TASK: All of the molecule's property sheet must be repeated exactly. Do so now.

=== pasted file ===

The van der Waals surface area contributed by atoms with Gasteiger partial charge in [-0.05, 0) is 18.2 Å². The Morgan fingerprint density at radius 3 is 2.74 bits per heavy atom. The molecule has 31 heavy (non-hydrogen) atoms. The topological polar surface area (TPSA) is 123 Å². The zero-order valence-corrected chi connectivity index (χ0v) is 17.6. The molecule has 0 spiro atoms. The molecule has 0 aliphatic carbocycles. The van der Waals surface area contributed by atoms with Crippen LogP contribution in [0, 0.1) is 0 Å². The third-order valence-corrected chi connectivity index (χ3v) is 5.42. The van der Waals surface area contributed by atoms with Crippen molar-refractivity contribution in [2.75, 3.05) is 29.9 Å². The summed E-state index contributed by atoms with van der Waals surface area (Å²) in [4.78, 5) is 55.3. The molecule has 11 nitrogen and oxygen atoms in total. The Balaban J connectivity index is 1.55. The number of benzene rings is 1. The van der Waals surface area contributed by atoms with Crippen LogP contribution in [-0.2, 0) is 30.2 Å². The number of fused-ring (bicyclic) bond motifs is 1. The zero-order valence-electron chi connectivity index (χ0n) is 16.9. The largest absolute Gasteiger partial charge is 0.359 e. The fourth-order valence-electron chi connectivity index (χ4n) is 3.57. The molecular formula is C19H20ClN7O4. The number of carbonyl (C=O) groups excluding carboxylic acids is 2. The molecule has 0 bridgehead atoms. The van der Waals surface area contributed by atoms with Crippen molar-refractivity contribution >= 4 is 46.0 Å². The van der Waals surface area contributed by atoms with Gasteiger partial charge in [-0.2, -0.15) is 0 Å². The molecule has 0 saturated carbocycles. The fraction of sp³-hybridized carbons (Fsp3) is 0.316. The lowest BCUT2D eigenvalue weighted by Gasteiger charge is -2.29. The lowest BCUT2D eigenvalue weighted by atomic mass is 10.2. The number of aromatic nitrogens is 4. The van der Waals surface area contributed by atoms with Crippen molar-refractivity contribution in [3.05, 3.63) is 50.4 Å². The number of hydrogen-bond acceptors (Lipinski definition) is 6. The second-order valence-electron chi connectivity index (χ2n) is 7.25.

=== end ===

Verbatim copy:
The van der Waals surface area contributed by atoms with Gasteiger partial charge in [-0.05, 0) is 18.2 Å². The Morgan fingerprint density at radius 3 is 2.74 bits per heavy atom. The molecule has 31 heavy (non-hydrogen) atoms. The topological polar surface area (TPSA) is 123 Å². The zero-order valence-corrected chi connectivity index (χ0v) is 17.6. The molecule has 0 spiro atoms. The molecule has 0 aliphatic carbocycles. The van der Waals surface area contributed by atoms with Crippen LogP contribution in [0, 0.1) is 0 Å². The third-order valence-corrected chi connectivity index (χ3v) is 5.42. The van der Waals surface area contributed by atoms with Crippen molar-refractivity contribution in [2.75, 3.05) is 29.9 Å². The summed E-state index contributed by atoms with van der Waals surface area (Å²) in [4.78, 5) is 55.3. The molecule has 11 nitrogen and oxygen atoms in total. The Balaban J connectivity index is 1.55. The number of benzene rings is 1. The van der Waals surface area contributed by atoms with Crippen LogP contribution in [-0.2, 0) is 30.2 Å². The number of fused-ring (bicyclic) bond motifs is 1. The zero-order valence-electron chi connectivity index (χ0n) is 16.9. The largest absolute Gasteiger partial charge is 0.359 e. The fourth-order valence-electron chi connectivity index (χ4n) is 3.57. The molecular formula is C19H20ClN7O4. The number of carbonyl (C=O) groups excluding carboxylic acids is 2. The molecule has 0 bridgehead atoms. The van der Waals surface area contributed by atoms with Crippen molar-refractivity contribution >= 4 is 46.0 Å². The van der Waals surface area contributed by atoms with Gasteiger partial charge in [-0.2, -0.15) is 0 Å². The molecule has 0 saturated carbocycles. The fraction of sp³-hybridized carbons (Fsp3) is 0.316. The lowest BCUT2D eigenvalue weighted by Gasteiger charge is -2.29. The lowest BCUT2D eigenvalue weighted by atomic mass is 10.2. The number of aromatic nitrogens is 4. The van der Waals surface area contributed by atoms with Crippen molar-refractivity contribution in [3.05, 3.63) is 50.4 Å². The number of hydrogen-bond acceptors (Lipinski definition) is 6. The second-order valence-electron chi connectivity index (χ2n) is 7.25.